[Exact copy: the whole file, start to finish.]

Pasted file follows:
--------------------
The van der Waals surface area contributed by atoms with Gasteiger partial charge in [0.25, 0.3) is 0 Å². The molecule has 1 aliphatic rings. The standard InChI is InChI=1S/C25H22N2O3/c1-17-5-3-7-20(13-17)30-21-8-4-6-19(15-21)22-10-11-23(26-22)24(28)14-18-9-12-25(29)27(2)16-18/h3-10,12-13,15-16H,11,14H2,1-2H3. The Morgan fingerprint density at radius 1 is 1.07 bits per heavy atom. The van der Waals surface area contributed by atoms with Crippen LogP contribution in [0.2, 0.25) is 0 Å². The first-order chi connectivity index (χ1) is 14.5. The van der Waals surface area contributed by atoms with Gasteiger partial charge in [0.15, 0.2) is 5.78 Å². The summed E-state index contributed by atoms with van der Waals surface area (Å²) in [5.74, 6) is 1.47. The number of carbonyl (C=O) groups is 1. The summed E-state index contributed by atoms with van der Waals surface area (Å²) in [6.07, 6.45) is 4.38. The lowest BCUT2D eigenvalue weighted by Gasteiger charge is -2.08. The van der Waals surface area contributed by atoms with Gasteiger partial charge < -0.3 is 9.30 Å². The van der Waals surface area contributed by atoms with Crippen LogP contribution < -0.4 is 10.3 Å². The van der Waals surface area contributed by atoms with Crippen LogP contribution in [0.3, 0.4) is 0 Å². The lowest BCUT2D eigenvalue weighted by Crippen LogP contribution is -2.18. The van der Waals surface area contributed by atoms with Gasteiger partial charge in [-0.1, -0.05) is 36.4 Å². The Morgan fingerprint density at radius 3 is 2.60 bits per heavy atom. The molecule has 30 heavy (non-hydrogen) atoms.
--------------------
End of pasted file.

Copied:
The van der Waals surface area contributed by atoms with Gasteiger partial charge in [0.25, 0.3) is 0 Å². The molecule has 1 aliphatic rings. The standard InChI is InChI=1S/C25H22N2O3/c1-17-5-3-7-20(13-17)30-21-8-4-6-19(15-21)22-10-11-23(26-22)24(28)14-18-9-12-25(29)27(2)16-18/h3-10,12-13,15-16H,11,14H2,1-2H3. The Morgan fingerprint density at radius 1 is 1.07 bits per heavy atom. The van der Waals surface area contributed by atoms with Crippen LogP contribution in [0.2, 0.25) is 0 Å². The first-order chi connectivity index (χ1) is 14.5. The van der Waals surface area contributed by atoms with Gasteiger partial charge in [0.15, 0.2) is 5.78 Å². The summed E-state index contributed by atoms with van der Waals surface area (Å²) in [5.74, 6) is 1.47. The number of carbonyl (C=O) groups is 1. The summed E-state index contributed by atoms with van der Waals surface area (Å²) in [6.07, 6.45) is 4.38. The lowest BCUT2D eigenvalue weighted by Gasteiger charge is -2.08. The van der Waals surface area contributed by atoms with Gasteiger partial charge < -0.3 is 9.30 Å². The van der Waals surface area contributed by atoms with Crippen LogP contribution < -0.4 is 10.3 Å². The van der Waals surface area contributed by atoms with Crippen LogP contribution in [0.3, 0.4) is 0 Å². The lowest BCUT2D eigenvalue weighted by Crippen LogP contribution is -2.18. The van der Waals surface area contributed by atoms with Gasteiger partial charge in [-0.1, -0.05) is 36.4 Å². The Morgan fingerprint density at radius 3 is 2.60 bits per heavy atom. The molecule has 30 heavy (non-hydrogen) atoms.